Bringing a very good thing to light

Cal Thomas

5/27/2002 12:00:00 AM - Cal Thomas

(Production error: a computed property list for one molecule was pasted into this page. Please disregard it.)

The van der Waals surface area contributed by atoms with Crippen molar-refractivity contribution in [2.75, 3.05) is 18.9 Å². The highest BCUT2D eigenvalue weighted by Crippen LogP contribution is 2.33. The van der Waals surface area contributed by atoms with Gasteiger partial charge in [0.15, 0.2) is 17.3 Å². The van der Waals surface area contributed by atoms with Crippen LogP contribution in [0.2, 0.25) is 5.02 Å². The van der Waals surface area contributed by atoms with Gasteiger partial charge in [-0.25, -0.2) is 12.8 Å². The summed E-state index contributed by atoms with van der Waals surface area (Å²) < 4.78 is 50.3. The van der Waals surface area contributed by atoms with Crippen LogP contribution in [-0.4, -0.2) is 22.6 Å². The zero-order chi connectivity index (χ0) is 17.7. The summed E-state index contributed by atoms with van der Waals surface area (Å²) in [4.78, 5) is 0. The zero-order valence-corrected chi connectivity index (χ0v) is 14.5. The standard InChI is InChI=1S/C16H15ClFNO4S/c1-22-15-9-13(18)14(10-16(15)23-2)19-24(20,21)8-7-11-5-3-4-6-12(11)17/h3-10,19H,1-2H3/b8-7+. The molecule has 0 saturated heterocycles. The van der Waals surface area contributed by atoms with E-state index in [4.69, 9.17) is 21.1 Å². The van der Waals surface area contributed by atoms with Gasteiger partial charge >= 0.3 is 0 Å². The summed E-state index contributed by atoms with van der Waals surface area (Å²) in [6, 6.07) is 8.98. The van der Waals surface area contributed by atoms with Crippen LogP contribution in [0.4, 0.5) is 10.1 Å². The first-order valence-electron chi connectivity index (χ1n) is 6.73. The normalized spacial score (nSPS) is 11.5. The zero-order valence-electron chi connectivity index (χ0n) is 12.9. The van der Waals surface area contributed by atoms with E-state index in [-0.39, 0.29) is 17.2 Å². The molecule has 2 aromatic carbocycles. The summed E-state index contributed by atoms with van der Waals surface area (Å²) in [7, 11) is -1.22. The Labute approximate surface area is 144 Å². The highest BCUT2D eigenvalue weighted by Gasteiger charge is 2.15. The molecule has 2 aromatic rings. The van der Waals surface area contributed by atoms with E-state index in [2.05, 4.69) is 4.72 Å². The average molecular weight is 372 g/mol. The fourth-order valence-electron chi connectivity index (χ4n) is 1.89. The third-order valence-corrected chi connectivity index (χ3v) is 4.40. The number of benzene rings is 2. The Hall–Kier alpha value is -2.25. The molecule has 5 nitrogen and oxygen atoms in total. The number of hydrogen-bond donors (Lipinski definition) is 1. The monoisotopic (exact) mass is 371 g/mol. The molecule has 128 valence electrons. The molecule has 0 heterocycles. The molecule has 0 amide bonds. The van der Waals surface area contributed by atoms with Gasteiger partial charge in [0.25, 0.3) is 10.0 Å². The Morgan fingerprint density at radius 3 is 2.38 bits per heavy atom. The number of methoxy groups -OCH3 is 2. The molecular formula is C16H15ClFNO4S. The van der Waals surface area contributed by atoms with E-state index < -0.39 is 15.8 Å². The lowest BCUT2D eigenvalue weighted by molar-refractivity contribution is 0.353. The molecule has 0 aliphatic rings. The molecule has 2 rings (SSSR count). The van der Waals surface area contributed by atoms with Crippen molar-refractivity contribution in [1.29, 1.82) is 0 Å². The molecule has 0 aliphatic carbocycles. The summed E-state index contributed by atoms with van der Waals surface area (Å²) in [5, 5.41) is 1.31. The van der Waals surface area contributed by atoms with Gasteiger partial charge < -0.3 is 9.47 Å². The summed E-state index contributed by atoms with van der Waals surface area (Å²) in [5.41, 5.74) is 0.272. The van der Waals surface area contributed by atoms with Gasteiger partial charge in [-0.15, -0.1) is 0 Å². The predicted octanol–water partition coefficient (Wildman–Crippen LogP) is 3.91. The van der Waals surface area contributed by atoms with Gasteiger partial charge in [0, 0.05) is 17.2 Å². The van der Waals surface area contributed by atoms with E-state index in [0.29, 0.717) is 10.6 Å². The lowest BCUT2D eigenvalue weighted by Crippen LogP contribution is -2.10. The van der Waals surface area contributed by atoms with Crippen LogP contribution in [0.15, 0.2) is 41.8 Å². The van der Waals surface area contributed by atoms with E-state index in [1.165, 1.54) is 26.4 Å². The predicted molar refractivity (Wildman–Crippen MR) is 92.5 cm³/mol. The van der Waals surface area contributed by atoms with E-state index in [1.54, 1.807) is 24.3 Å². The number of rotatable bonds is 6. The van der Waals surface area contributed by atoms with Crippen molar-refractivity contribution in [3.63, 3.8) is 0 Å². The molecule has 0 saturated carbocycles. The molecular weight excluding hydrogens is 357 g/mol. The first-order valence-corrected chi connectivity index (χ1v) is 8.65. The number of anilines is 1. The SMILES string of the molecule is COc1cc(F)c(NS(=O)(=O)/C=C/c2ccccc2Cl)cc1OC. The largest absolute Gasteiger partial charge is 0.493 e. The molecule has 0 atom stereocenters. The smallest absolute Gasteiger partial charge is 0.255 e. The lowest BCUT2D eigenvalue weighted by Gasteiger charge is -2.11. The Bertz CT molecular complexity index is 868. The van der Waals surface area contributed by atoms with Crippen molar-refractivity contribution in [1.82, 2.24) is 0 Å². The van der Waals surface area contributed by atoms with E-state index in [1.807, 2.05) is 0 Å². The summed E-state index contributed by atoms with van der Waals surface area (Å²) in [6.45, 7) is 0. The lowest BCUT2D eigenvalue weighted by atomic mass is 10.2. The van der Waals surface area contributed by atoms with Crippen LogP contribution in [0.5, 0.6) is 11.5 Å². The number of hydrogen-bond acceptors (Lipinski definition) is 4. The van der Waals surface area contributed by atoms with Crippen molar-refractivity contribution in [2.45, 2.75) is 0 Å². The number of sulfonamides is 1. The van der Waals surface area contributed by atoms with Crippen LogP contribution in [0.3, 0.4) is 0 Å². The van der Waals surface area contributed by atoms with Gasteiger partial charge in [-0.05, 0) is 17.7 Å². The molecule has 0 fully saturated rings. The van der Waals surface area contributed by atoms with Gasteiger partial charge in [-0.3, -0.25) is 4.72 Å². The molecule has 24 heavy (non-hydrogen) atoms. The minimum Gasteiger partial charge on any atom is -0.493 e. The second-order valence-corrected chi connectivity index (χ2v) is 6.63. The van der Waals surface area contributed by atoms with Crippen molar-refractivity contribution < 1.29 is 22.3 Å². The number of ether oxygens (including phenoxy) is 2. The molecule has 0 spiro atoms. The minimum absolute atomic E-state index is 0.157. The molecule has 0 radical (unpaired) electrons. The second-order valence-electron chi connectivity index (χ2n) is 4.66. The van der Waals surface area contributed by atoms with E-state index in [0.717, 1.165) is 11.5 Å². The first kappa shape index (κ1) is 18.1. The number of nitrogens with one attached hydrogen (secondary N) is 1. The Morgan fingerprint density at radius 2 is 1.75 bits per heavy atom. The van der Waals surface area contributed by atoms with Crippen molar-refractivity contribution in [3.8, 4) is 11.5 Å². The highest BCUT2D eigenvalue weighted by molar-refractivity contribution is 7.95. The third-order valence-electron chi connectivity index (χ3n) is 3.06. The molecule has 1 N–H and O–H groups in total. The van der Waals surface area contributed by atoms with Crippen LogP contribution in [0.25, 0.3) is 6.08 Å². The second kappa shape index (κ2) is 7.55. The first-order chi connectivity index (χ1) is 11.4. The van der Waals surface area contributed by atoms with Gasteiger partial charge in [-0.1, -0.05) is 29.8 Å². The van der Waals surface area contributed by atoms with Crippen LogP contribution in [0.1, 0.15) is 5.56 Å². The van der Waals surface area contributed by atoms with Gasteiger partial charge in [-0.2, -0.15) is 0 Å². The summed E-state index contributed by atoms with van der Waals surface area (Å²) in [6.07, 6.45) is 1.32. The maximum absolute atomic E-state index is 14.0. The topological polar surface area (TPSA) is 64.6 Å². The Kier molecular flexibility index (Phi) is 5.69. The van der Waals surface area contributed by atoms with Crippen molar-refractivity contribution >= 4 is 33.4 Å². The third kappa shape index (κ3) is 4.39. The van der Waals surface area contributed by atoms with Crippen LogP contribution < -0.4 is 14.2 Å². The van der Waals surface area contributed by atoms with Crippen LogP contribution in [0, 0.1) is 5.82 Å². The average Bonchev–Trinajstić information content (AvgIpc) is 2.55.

General Electric, which traces its history to 1878 when Thomas Edison established the Edison Electric Light Company, has been responsible for enhancing the quality of human life in many ways. It adds to that tradition with a new ultrasound device that allows doctors and parents to look inside the womb of a pregnant woman and see the image of a baby in "real-time 4D" rather than the more difficult to read traditional "2D" image. GE is running a TV commercial that's more exciting to watch than most programs. It shows the face of a woman as she reacts to seeing her baby for the first time. We also see her husband, an unusual twist on TV. If this scene doesn't touch you in the deepest recesses of your heart, the device could determine whether you have a heart. There's also a Web site where the commercial can be viewed (www.gemedicalsystems.com/rad/us/4d/index.html). Over the song, "The First Time Ever I Saw Your Face," an announcer says, "When you see your baby for the first time on the new GE 4D Ultrasound system, it really is a miracle." A press release from GE touts the medical benefits expected to come from the device because doctors will be able to see the developing child more clearly, enabling them to better diagnose potential problems. But this device may have some unintended consequences in the cultural battle over the meaning and value of human life. The clarity of the image resembles a high quality photograph. Everyone who sees such a picture will find it extremely difficult to regard the image as anything but that of a baby; not a "fetus," not a "product of conception," not disembodied tissue. The hands move. So does the head. Does the baby's status change because the parents love him or her and want their child to be delivered safely so they can hold in their arms what the mother now holds in her womb? Or does the child inherit an intrinsic right to life separate from what politicians, lawyers, judges and even the woman herself might think? This, of course, is the great debate. Which side we come down on has implications and applications not only for abortion, but in relation to end-of-life issues and in-between ones, like cloning. In more than 30 years of speaking to pregnancy help centers, I've met hundreds of women who've had abortions. Virtually all have told me that if they'd seen a picture of their baby, they would have made a different choice. They've also told me that many abortion clinics turn sonogram machines in such a way that the mother is prevented from seeing her baby's image on the screen. In an age when federal law mandates labels on cans, bottles and cars and truth-in-lending information at banks, why should women be denied information when it comes to a far more important choice about another human life? Few people regret choosing one car over another, or a can of string beans over a can of corn. But many women with whom I've spoken profoundly regret deciding to have an abortion and say their choice would have been different had they seen the person most directly affected by the procedure. In a press release, GE quotes Michelle Tooms, a patient from Mansfield, Texas, who could see her baby on the GE 4D machine: "On other ultrasound systems, my doctor pointed to my baby's anatomy on the monitor and I couldn't understand what the doctor was trying to explain. With GE's 4D ultrasound, the quality was amazing. I even think I saw the baby smile. The images made me feel close to her." (italics mine). GE publicity does not suggest the Ultrasound 4D be used in the war against abortion, yet it will be and should be. At $120,000, the machine is expensive, but every pregnancy help center should have one and the law should require every pregnant woman seeking an abortion to view this image of her baby. It might even make her smile and decide to bring another "good thing" to life.